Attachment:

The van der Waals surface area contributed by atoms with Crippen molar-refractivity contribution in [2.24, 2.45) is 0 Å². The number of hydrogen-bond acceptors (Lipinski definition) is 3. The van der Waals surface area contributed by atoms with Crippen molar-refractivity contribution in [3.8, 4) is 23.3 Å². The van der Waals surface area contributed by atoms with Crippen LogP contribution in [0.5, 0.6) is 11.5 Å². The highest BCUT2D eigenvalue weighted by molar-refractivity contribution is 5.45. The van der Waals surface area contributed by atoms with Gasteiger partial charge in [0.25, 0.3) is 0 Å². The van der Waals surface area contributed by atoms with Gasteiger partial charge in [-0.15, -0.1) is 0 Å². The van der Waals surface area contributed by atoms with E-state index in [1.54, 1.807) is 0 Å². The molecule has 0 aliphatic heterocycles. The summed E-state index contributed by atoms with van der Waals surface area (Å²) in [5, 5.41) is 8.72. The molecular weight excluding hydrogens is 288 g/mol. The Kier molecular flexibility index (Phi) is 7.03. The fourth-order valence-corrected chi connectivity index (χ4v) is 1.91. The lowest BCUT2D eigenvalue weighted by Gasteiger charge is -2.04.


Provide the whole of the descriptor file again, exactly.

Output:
The van der Waals surface area contributed by atoms with Crippen molar-refractivity contribution in [2.24, 2.45) is 0 Å². The number of hydrogen-bond acceptors (Lipinski definition) is 3. The van der Waals surface area contributed by atoms with Crippen molar-refractivity contribution in [3.8, 4) is 23.3 Å². The van der Waals surface area contributed by atoms with Crippen LogP contribution in [0.5, 0.6) is 11.5 Å². The highest BCUT2D eigenvalue weighted by molar-refractivity contribution is 5.45. The van der Waals surface area contributed by atoms with Gasteiger partial charge in [0.25, 0.3) is 0 Å². The van der Waals surface area contributed by atoms with Gasteiger partial charge in [-0.15, -0.1) is 0 Å². The van der Waals surface area contributed by atoms with E-state index in [1.54, 1.807) is 0 Å². The molecule has 0 aliphatic heterocycles. The summed E-state index contributed by atoms with van der Waals surface area (Å²) in [5, 5.41) is 8.72. The molecular weight excluding hydrogens is 288 g/mol. The Kier molecular flexibility index (Phi) is 7.03. The fourth-order valence-corrected chi connectivity index (χ4v) is 1.91. The lowest BCUT2D eigenvalue weighted by Gasteiger charge is -2.04.